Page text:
So what do the Lakers’ do? Get Kobe to shoot less and get the ball in the hands of the young stars they supposed to be developing more? Nah.

They just need to get Kobe better looks, Scott told the Los Angeles Times.

“I know his mentality is that he can still play in this league,” Scott said. “And we feel the same way….

“Obviously he’s struggling right now with his shot, and I think everybody can see that,” Scott said. “So it’s trying to get him in better position to be able to have an opportunity to knock those shots down on a consistent basis. That’s No. 1.

“I don’t know if it’s his legs. I don’t think so. Again, our conversations are pretty blunt. … He tells me when he is tired and he tells me when he’s not tired. And the last few days, he said he feels great. So, I don’t think it’s a matter of him being tired or his legs being tired. I think it’s a matter of his timing being a little off.”

Yes, how could it be his legs? It’s not like he’s a 37-year-old with more than 55,000 NBA minutes played, and coming off an Achilles rupture and major knee surgery.

Honestly, I hope the Lakers and Kobe find a balance soon, because they have become just hard to watch. And I don’t want Kobe to go out this way.

Is Stephen Curry the Lionel Messi of the NBA?

Lionel Messi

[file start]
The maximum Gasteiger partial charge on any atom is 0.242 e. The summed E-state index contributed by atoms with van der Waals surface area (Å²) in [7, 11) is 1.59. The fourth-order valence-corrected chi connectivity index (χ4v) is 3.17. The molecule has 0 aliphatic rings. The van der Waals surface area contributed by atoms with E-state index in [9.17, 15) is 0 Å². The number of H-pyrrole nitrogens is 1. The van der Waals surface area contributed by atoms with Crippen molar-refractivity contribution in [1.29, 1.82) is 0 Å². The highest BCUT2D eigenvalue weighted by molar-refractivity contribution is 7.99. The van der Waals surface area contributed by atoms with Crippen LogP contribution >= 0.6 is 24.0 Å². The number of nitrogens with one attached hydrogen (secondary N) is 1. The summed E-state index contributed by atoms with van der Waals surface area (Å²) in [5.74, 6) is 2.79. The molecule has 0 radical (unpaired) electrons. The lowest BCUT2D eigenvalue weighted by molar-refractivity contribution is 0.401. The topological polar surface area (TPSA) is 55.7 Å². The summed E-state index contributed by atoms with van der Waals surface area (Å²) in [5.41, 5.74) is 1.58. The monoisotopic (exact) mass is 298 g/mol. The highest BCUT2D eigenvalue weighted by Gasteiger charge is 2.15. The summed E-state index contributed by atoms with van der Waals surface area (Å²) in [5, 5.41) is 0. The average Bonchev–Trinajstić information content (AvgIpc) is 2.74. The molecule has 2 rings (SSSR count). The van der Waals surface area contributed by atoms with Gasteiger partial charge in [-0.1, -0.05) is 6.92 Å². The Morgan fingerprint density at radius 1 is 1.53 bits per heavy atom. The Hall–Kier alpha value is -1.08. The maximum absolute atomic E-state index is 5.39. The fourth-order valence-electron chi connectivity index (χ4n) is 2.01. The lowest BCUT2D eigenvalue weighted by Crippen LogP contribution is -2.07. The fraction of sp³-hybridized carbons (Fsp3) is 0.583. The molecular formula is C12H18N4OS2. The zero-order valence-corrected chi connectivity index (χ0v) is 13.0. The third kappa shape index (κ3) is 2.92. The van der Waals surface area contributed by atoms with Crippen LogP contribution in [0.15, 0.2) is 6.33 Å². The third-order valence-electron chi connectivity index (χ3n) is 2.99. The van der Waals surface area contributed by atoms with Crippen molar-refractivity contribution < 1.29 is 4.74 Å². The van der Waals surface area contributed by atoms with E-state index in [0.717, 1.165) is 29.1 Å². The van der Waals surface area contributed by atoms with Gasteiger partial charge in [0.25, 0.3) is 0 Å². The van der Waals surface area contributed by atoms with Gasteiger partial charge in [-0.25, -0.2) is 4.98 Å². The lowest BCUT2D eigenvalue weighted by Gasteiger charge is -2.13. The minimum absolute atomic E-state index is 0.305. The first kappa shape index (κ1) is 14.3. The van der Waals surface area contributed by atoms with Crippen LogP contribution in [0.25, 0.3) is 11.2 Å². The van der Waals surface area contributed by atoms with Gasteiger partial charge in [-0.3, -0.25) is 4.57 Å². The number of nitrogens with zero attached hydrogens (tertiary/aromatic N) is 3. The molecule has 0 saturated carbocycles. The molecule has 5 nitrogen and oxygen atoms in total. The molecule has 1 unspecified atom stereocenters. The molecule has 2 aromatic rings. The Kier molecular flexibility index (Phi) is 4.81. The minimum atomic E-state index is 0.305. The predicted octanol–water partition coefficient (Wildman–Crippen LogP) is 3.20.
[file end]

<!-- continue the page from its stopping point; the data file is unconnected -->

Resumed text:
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Stephen Curry has reached the transcendent point in his career. We’re now talking about if he has passed LeBron James as the best player on the planet (he has), and we’re starting to think about his legacy as the perfect point guard for a modern NBA small-ball, space-and-pace offense. Plus he’s just a joy to watch play.

Does that make him the Lionel Messi of the NBA?

Curry was asked to compare himself to the Barcelona/Argentinian player who (arguably) is the greatest soccer player in the world, certainly as elite a finisher as that sport has ever seen. Here is his answer, via the Sydney Morning Herald of Australia. Is Curry the bigger international star now?

“I don’t know – it’s a chicken and egg kind of conversation,” Curry said while laughing.

“We both have a creative style, a feel when you are out on the pitch or the court. I’m trying to do some fancy things out there with both hands, making crossover moves and having a certain flair to my game and that’s definitely the style Messi has when he is out there in his matches.”

I love Curry, but Messi is the bigger international star.

But I love the comparison in terms of the must-watch nature of the two stars, the flair in their games, the sense that you have to keep an eye on them at all times because the spectacular could happen any time they touch the ball. When the ball comes to them, everybody leads forward in their chairs. That is the sign of a real superstar.

Jahlil Okafor fights man in Boston (video)

Jahlil Okafor

The 76ers lost a heartbreaker to the Celtics last night, dropping Philadelphia to 0-16.

Jahlil Okafor was apparently in a foul mood after the game.


We’re told everyone got up and fled the scene and no arrests were made.

We’re told the altercation began because one of the men in the other group yelled at Jahlil, “The 76ers suck.”

We spoke with a rep for Jahlil who tells us … Okafor says he was being heckled from the moment he left the club and felt threatened because people swarmed him on the street.


This video obviously doesn’t show everything, but it certainly makes Okafor look like the aggressor.

Okafor will probably face punishment from some combination of the legal system, NBA and 76ers.